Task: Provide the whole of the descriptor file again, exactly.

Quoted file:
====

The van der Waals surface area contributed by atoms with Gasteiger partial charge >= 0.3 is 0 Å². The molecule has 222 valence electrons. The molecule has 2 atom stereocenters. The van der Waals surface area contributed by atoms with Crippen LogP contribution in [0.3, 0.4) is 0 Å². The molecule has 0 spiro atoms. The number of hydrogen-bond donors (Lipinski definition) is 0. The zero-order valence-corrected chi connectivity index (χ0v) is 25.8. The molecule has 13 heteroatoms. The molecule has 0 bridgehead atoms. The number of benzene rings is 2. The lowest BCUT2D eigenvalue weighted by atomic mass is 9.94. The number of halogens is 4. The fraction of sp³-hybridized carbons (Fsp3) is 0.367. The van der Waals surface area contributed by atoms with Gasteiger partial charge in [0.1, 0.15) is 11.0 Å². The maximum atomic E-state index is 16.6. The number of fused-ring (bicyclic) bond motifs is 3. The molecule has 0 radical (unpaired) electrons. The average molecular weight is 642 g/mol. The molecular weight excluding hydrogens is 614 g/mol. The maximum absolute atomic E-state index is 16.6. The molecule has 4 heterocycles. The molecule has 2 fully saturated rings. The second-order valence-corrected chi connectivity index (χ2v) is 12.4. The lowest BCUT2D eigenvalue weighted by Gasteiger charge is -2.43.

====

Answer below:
The van der Waals surface area contributed by atoms with Gasteiger partial charge >= 0.3 is 0 Å². The molecule has 222 valence electrons. The molecule has 2 atom stereocenters. The van der Waals surface area contributed by atoms with Crippen LogP contribution in [0.3, 0.4) is 0 Å². The molecule has 0 spiro atoms. The number of hydrogen-bond donors (Lipinski definition) is 0. The zero-order valence-corrected chi connectivity index (χ0v) is 25.8. The molecule has 13 heteroatoms. The molecule has 0 bridgehead atoms. The number of benzene rings is 2. The lowest BCUT2D eigenvalue weighted by atomic mass is 9.94. The number of halogens is 4. The fraction of sp³-hybridized carbons (Fsp3) is 0.367. The van der Waals surface area contributed by atoms with Gasteiger partial charge in [0.1, 0.15) is 11.0 Å². The maximum atomic E-state index is 16.6. The number of fused-ring (bicyclic) bond motifs is 3. The molecule has 0 radical (unpaired) electrons. The average molecular weight is 642 g/mol. The molecular weight excluding hydrogens is 614 g/mol. The maximum absolute atomic E-state index is 16.6. The molecule has 4 heterocycles. The molecule has 2 fully saturated rings. The second-order valence-corrected chi connectivity index (χ2v) is 12.4. The lowest BCUT2D eigenvalue weighted by Gasteiger charge is -2.43.